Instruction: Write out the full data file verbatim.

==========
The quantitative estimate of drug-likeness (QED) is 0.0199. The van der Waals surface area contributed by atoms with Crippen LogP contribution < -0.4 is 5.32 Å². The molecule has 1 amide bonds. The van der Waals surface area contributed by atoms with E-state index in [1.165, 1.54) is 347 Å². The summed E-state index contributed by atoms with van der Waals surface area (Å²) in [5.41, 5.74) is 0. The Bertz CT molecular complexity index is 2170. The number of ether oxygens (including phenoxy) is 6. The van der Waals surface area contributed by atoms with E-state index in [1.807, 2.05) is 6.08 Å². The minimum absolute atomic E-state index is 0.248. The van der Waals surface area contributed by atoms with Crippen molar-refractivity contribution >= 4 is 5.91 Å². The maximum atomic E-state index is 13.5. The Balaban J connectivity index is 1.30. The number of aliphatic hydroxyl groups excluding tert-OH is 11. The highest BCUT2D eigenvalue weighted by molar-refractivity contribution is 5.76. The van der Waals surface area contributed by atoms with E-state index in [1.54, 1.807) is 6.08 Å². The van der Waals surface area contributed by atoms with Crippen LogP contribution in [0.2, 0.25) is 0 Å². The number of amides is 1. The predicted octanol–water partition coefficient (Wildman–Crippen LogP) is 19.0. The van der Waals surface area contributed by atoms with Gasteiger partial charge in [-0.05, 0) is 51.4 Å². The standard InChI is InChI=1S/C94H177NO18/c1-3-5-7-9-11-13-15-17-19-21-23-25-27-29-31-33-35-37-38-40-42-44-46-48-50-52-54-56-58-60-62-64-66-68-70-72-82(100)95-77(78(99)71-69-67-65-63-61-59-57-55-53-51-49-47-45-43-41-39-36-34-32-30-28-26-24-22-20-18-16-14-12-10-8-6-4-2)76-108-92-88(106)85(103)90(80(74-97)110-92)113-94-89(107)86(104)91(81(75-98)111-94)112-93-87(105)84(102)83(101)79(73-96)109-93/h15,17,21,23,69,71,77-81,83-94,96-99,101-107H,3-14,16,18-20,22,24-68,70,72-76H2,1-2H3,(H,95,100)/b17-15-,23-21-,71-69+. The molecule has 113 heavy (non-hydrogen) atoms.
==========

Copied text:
The quantitative estimate of drug-likeness (QED) is 0.0199. The van der Waals surface area contributed by atoms with Crippen LogP contribution < -0.4 is 5.32 Å². The molecule has 1 amide bonds. The van der Waals surface area contributed by atoms with E-state index in [1.165, 1.54) is 347 Å². The summed E-state index contributed by atoms with van der Waals surface area (Å²) in [5.41, 5.74) is 0. The Bertz CT molecular complexity index is 2170. The number of ether oxygens (including phenoxy) is 6. The van der Waals surface area contributed by atoms with E-state index in [1.807, 2.05) is 6.08 Å². The minimum absolute atomic E-state index is 0.248. The van der Waals surface area contributed by atoms with Crippen molar-refractivity contribution >= 4 is 5.91 Å². The maximum atomic E-state index is 13.5. The Balaban J connectivity index is 1.30. The number of aliphatic hydroxyl groups excluding tert-OH is 11. The highest BCUT2D eigenvalue weighted by molar-refractivity contribution is 5.76. The van der Waals surface area contributed by atoms with E-state index in [1.54, 1.807) is 6.08 Å². The van der Waals surface area contributed by atoms with Crippen LogP contribution in [0.2, 0.25) is 0 Å². The number of amides is 1. The predicted octanol–water partition coefficient (Wildman–Crippen LogP) is 19.0. The van der Waals surface area contributed by atoms with Gasteiger partial charge in [-0.05, 0) is 51.4 Å². The standard InChI is InChI=1S/C94H177NO18/c1-3-5-7-9-11-13-15-17-19-21-23-25-27-29-31-33-35-37-38-40-42-44-46-48-50-52-54-56-58-60-62-64-66-68-70-72-82(100)95-77(78(99)71-69-67-65-63-61-59-57-55-53-51-49-47-45-43-41-39-36-34-32-30-28-26-24-22-20-18-16-14-12-10-8-6-4-2)76-108-92-88(106)85(103)90(80(74-97)110-92)113-94-89(107)86(104)91(81(75-98)111-94)112-93-87(105)84(102)83(101)79(73-96)109-93/h15,17,21,23,69,71,77-81,83-94,96-99,101-107H,3-14,16,18-20,22,24-68,70,72-76H2,1-2H3,(H,95,100)/b17-15-,23-21-,71-69+. The molecule has 113 heavy (non-hydrogen) atoms.